If you’re like me, the thought of scrambling for dinner at 4:30pm with whatever is in the pantry seems crazy. This is why I rely on meal planning. Except unlike complicated methods, this is meal planning for beginners.
With meal planning, you won’t stress about what to cook every night. You’ll save time from not having to run to the grocery several times a week. And you won’t waste money buying items you don’t even need.
But don’t worry: This isn’t complicated. This is for the mom who just needs good ol’ paper and pen to jot down the ingredients for the week.
The mom who may not always have time on her hands but is tired of serving the same things every night.
The mom who groans when she finds expired food in the back of the pantry that she purchased and forgot about.
Meal planning for beginners
Disclosure: This article has affiliate links. Thank you for your support!
So, are you ready to get in the habit of planning your meals? Let’s get to it.
#1: How many days a week do you want to cook?
Every family is different: Some of us have more members to feed. Others have just had a baby and can’t fathom the thought of making a home-cooked meal.
Decide on a good number of days to cook per week that works for your family.
When I had a family of three (my husband, son and me), I planned and shopped for five days of the week. With leftovers and the occasional restaurant meal, five days was enough to hold us over.
When the twins were born, those five days shrank to zero. Gradually, I crept back into the kitchen—cooking once a day, then twice. Until now, where I plan, shop and cook for all seven days of the week. We are definitely a growing family!
Action step: How many days of the week do you want to cook?
#2: Find the same number of recipes to fill those days.
Let’s say you decide to start cooking four days a week—now you’ll need to find four recipes.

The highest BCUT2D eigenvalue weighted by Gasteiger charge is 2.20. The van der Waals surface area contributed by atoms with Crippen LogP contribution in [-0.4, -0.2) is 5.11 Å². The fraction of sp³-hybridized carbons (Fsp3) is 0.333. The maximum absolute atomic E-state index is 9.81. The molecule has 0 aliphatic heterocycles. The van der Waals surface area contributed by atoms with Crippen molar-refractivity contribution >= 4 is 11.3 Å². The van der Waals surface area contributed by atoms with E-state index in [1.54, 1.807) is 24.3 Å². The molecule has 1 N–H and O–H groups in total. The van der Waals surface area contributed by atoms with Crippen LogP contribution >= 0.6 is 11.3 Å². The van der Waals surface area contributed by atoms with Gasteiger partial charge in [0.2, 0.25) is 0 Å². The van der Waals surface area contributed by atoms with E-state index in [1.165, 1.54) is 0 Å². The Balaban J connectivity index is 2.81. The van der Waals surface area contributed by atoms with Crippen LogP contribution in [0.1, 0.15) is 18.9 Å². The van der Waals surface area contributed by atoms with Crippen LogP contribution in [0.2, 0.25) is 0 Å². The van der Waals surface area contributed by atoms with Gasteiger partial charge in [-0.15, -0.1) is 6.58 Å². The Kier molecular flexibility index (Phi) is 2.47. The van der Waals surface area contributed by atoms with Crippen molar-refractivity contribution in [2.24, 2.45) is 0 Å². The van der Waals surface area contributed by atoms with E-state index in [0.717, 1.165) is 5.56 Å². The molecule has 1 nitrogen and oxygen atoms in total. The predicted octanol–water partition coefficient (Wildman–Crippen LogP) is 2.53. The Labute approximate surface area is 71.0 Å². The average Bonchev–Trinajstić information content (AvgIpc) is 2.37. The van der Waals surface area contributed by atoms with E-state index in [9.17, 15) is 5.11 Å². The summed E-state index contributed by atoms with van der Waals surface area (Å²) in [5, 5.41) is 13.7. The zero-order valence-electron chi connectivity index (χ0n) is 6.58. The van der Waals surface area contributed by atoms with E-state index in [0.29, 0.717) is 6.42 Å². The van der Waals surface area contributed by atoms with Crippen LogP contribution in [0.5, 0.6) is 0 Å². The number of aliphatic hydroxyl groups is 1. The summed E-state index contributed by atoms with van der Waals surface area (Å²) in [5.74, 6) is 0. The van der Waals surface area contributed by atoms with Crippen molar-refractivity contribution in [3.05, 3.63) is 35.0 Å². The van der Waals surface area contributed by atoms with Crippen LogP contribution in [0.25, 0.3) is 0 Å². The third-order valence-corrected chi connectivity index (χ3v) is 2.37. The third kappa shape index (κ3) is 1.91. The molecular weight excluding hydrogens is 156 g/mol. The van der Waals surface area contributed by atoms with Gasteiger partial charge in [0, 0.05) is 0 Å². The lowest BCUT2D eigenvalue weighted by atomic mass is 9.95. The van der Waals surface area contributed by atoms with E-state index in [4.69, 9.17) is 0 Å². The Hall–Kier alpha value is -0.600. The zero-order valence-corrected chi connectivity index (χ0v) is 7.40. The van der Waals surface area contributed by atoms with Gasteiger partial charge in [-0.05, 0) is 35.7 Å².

Recipes are everywhere—online, on the backs of packages, in cookbooks. I usually find my meals on Simply Recipes, a long-time blog whose yummy food has made me a fan over the years, and Budget Bytes, perfect for preparing budget-friendly meals.
I’ve also been getting into cookbooks and am digging Jessica Seinfeld’s Can’t Cook Book.
Action step: Find recipe websites and cookbooks you can turn to regularly, or collect recipes from packages you’d like to try.
#3: Vary your meals.
While you’re looking for recipes, take note of the meals you’re collecting. You’ll want to vary your meals so you don’t have too many of the same ingredients or types of meals in the same week. For instance, avoid three stir-fry dishes or four pasta meals (unless, of course, you prefer it).
Theme nights can also help organize your meals. You can have Pizza Fridays or soup on Tuesdays. Organizing your days by meals makes planning easier because you don’t have to think about what type of meal to prepare.
And if you’re expecting leftovers, you can also include them in your week. You might prepare a chili you know will provide enough dinner for two evenings.
Action step: Gather your recipes for the week, making sure you have enough variety. Optional: Designate a meal type per night (“Pizza Fridays” or “Tuesday Soup”).
#4: Make a list.
You’re going to make two lists:
The first is a list of your weekly recipes. This is where you’ll write your four—or however many—recipes for the week. Write the recipe sources on the list in case you forget where you even found them (I learned this from experience!).
The second is your shopping list. Jot down what you’ll need to buy.
How you make your list is up to you. I’ve seen some where people write the ingredients based on where the items are located in the grocery. Some, like me, make lists depending on where they shop. For instance, I have one list for the farmers market and another for the grocery.
Don’t forget to include other items you might need that aren’t ingredients for the recipes: bread, milk, formula, jam, fruits, snacks.